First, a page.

Meanwhile, researchers at the Janelia Research Campus of the Howard Hughes Medical Institute (HHMI) in Ashburn, Virginia, set their sights on Drosophila. A fruit fly’s brain has many fewer neurons than a mouse brain, yet its wires are thinner and more densely packed, says Shan Xu, an applied physicist at Janelia. Tracing these connections to completion would require 8-nm resolution — 3–6 times what was possible with scanning EM when Xu joined the HHMI in 2009. Given the technology available then, he says, the imaging alone would have taken a decade.
And that wasn’t even the biggest challenge. To track each neuronal process at this resolution, the images had to be perfect; a 100-nm gap could render the data set useless. “You’d want to operate a machine for a decade with no error,” Xu says.
Xu spent several years painstakingly investigating failure modes and conditions that triggered them. “Before it fails, what are the telltale signs? What are the indicators I can capture and immediately stop the operation? And then how can I restart from there smoothly?” he asked. Instead of perfection, he opted for intelligence, building a system that could shut itself off when a computer glitch, vacuum-pump failure or other malfunction looms. That shift in mindset “completely changed the picture”, says Xu. It helped his team refine another block-face technology, FIB-SEM, that cuts using a focused beam of ions rather than a microtome and produces higher-resolution pictures with few defects12.
Xu and his colleagues ran two of these FIB-SEM systems in parallel for about two years. Then, after a computer aligned the stacks of EM images, a team of 50 HHMI employees laboured full-time for a year to proofread them. Poring through thousands of images per day, proofreaders quickly learnt to spot errors — for example, improperly joined segments or orphaned pieces that needed to be connected. “You develop your eye for the type of neuron you’re looking at,” says Erika Neace, an analytics developer and veteran proofreader at Janelia. In all, the team traced 25,000 neurons and their 20 million connections in the hemibrain3.
Separately, another team at Janelia imaged the fly brain using a transmission electron microscope (TEM), an older technology that passes electrons through thin specimens rather than scanning a surface as FIB-SEM does. Fitting the microscope with an array of cameras and robotic components to process larger specimens at higher speeds, they imaged an entire adult Drosophila brain13. They then validated the resulting data set — all 106 terabytes of it — by meticulously tracing circuitry in the mushroom body, a brain structure important for learning and memory.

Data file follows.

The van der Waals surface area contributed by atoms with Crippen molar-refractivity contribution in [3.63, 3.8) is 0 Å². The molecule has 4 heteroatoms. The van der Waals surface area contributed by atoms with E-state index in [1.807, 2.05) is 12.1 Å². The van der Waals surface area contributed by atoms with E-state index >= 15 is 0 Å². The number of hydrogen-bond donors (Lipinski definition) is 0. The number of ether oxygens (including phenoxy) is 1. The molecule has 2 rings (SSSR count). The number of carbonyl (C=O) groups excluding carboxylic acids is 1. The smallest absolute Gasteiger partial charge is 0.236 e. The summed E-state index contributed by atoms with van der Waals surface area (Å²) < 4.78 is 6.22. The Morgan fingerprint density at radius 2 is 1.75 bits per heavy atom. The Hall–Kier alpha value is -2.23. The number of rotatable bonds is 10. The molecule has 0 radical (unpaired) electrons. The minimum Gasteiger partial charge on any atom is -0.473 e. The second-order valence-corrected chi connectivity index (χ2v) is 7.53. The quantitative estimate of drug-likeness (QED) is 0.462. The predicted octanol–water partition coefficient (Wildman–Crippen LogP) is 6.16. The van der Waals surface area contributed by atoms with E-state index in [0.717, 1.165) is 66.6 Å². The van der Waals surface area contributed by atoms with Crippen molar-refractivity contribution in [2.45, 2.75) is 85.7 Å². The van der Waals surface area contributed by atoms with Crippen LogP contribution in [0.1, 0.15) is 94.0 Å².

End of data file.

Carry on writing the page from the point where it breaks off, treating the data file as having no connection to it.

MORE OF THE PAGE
Today, researchers are crowdsourcing the annotation process, creating online games as test beds for fine-scale connectomics using AI and human volunteers. In August, researchers led by neuroscientists Sebastian Seung and Mala Murthy at Princeton University in New Jersey released a game-like platform called FlyWire, which presents AI-identified pieces of neurons from Janelia’s fly-brain data set for players to assemble14. Building on Eyewire — an earlier game developed by the Seung lab using a smaller set of mouse-retina images — FlyWire supplements Google’s Neuroglancer visualization platform with tools that let multiple users view and edit neurons in the same data set at the same time.
Unlike Xu’s hemibrain reconstruction, which was processed by an internal proofreading team, FlyWire invites contributions from everyone. And those contributions improve the system over time, says Seung. When a user edits a neuron by clicking a button to split or merge pieces, that action sends a message that trains the machine to detect errant reconstructions and, over time, to correct them. “This is a really profound, philosophically interesting moment,” says Lichtman. “Machines are learning to be smarter by studying the wiring of machines that are fundamentally smarter — biological machines.”
Seung is now collaborating with researchers at Baylor College of Medicine in Houston, Texas, and the Allen Institute for Brain Science in Seattle, Washington, to build a new online community, Pyr (as in, ‘Pyr into the brain’), to map an even larger piece of the mouse brain. In October, the Allen Institute team, led by Clay Reid and Nuno da Costa, described the method used to collect those data. Using six 1980s-era TEMs retrofitted with large-field-of-view cameras and a custom reel-to-reel sample-handling system, the team imaged one cubic millimetre of mouse visual cortex in 6 months, yielding 2 petabytes of data15. Now the team is looking to scale their operations to the whole-brain level, says Wenjing Yin, an Allen Institute scientist who helped to develop the imaging pipeline. “There are a lot of questions and problems we need to solve,” she says.
With some 70 million mouse neurons still uncharted, the connectome community will have its work cut out. But Helmstaedter is optimistic. “It’s an extremely exciting time for charting new territory,” he says, “with all the surprises this always entails.”
Nature 586, 631-633 (2020)